Many are simply 'push the thing' in design, but every now and again something stranger will happen, like William coming across an old Templar knight who starts beating him to death, but refusing to so much as lift a finger to defend himself on the grounds that "He's not right in his mind!" Or later on, facing an executioner coming at you with a giant axe—an enemy defeated not by picking up a mace on the floor and smacking his head until his brain turns into a delicious snack for toothless vultures...
...wait for it...
...but by blowing a horn that just happens to be sitting on a table to...
...I swear I am not making this up...
...transform yourself into a gold-armoured falcon beast with THE POWER OF AN EGYPTIAN GOD!
(You then reach the next stage of the game by flying up the side of the castle, Super Saiyan style. And then, for no particularly good reason, actively give up those powers before going to face your nemesis in his Satan pit. I suppose William decided anything else just wouldn't be fair. Idiot.)
To compensate for the lack of plot throughout the game, Time Gate puts all of it into just two scenes, both right at the start of the game. The first is okay—it's the intro, which starts off in the past with a Wolfram victory that ends up dragging William into the chaos. As for the second... well... skip to 23:00 to see the whole metaplot spoiled before it even starts. Game writers? See this? Don't do this!
The number of actual plot points beyond that can be counted on the fingers of one hand making the 'up yours' sign at this game. What is the secret of the Templars? Well, shockingly for an organisation that was into banking, it's that they have a treasure room with a few chests of gold and jewels in it. It's the kind of haul that would make a person fabulously wealthy, yes, though not exactly National Treasure level loot. What's Wolfram up to? Evil, mostly. He spends most of the game just cackling in a high-pitched voice like a cross between The Joker and Judge Doom. William defeats him not in an epic sword-fight, but by wandering past with little more than a "Yo, 'sup?" and dropping a stone cross on him.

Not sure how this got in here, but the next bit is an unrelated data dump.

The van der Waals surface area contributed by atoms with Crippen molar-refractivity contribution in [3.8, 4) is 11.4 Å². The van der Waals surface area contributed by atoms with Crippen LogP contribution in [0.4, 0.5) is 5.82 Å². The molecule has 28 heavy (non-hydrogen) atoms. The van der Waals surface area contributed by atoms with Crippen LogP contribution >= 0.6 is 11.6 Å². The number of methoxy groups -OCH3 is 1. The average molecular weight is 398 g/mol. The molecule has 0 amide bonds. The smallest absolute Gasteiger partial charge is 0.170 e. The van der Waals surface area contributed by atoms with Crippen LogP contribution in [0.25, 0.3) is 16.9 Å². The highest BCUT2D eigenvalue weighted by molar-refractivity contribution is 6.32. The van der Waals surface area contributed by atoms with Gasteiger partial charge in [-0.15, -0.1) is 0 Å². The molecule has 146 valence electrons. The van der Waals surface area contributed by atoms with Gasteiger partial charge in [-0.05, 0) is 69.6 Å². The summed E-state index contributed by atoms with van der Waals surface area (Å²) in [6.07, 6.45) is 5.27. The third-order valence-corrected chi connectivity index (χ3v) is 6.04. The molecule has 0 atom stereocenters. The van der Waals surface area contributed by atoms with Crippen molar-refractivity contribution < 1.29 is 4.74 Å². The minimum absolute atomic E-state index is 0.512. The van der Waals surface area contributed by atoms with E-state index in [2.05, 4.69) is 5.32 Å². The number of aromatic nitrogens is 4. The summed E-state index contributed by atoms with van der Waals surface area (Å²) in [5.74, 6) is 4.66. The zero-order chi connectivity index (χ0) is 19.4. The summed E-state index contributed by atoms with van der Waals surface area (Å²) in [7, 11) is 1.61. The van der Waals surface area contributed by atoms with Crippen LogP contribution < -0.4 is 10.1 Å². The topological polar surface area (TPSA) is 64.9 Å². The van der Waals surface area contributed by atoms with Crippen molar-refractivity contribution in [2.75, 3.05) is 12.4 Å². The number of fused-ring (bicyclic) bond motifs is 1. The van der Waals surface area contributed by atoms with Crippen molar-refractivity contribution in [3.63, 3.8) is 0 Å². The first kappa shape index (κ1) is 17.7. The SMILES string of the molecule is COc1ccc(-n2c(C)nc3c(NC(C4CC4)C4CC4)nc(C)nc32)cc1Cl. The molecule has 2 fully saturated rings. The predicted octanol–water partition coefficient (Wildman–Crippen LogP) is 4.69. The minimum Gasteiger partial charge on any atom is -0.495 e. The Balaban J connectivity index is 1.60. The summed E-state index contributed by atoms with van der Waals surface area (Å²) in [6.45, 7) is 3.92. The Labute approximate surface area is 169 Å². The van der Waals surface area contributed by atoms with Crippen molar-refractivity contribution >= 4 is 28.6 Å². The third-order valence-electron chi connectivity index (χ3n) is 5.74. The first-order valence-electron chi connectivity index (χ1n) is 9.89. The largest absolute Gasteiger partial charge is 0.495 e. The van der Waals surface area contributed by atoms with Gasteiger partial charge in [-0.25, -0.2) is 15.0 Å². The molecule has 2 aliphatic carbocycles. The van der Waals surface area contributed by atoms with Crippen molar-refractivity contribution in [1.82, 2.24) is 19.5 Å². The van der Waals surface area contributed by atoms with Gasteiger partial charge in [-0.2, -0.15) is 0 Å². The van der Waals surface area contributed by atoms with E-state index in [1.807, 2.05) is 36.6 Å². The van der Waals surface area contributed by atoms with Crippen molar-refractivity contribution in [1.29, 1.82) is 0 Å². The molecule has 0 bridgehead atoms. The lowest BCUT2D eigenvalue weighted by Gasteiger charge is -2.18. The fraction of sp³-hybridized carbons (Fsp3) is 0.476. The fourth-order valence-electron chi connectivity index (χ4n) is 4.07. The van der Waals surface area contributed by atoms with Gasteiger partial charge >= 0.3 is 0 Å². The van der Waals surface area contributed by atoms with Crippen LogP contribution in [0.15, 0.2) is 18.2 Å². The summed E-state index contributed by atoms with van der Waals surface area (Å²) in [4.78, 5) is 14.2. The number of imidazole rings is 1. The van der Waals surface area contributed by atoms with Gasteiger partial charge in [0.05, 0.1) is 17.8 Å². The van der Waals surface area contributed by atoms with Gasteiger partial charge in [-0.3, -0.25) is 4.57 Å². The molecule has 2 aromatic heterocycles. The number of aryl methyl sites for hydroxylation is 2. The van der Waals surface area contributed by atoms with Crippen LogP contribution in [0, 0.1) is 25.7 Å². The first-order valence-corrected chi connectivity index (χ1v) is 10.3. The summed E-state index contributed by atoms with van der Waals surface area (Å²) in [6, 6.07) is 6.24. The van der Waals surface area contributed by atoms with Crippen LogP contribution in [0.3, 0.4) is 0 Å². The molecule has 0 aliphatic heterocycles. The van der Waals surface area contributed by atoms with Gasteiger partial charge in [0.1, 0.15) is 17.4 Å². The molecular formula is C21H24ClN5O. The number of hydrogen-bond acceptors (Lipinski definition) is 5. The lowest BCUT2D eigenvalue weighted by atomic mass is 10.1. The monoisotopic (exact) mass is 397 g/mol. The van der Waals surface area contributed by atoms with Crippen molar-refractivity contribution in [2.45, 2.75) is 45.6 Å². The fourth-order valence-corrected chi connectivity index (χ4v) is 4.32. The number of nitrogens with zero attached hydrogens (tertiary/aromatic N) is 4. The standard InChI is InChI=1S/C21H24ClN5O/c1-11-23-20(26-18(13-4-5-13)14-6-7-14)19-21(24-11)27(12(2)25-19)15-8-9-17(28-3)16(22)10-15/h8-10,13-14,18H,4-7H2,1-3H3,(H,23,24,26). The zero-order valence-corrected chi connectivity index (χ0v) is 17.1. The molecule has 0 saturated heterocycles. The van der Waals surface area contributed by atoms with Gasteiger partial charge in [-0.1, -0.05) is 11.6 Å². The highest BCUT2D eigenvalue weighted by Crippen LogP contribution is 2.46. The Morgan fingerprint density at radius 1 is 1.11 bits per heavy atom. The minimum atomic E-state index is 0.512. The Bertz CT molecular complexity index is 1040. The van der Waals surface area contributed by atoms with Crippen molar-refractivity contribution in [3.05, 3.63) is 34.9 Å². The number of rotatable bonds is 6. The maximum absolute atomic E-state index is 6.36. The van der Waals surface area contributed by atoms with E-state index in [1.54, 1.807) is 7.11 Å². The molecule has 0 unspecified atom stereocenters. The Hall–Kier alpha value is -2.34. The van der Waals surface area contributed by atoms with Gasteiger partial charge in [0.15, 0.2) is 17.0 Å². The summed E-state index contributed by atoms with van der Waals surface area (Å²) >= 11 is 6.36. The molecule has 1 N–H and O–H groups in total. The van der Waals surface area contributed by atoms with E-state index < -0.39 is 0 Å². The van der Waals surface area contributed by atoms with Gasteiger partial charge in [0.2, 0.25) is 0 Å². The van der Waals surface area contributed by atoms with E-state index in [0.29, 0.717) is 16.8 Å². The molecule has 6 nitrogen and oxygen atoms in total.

(He does get in a line afterwards, but unfortunately it's "FAREWELL, WOLFRAM! MONK OF THE UNDERWORLD!" I won't say it's the worst one-liner a hero has ever said to his nemesis, but that's only because Little Big Adventure 2 featured the immortal "You suck big time and I'm going to take you out and I don't mean for pizza!" That will never be beaten. Ever. It's just not possible.)
What else is there to say about this one? Not a lot. It was quickly forgotten, and the rest of the games cancelled immediately. It's an amusing glimpse into another world though—one where Assassin's Creed didn't try to make its name with parkour and epic cities, but with adventuring and puzzles. Infogrames wasn't up to the challenge of making it work, but maybe... in the hands of better developers...
On second thoughts, maybe not.
Want to see the whole Time Gate experience for yourself? Check out this Let's Play over on Viddler. (Incidentally, you know a game was forgotten when even YouTubers can't be bothered to run through it again.) Alternatively, take a look at this epically short Making Of to see what they thought they were working on. Either way, be glad for William Tibbs, the rare hero last seen in a cliffhanger ending who still gets to walk away with his life, the girl, and the satisfaction of a job well done.
But if the world ever blows up for want of ancient magic weapons, we know who to blame.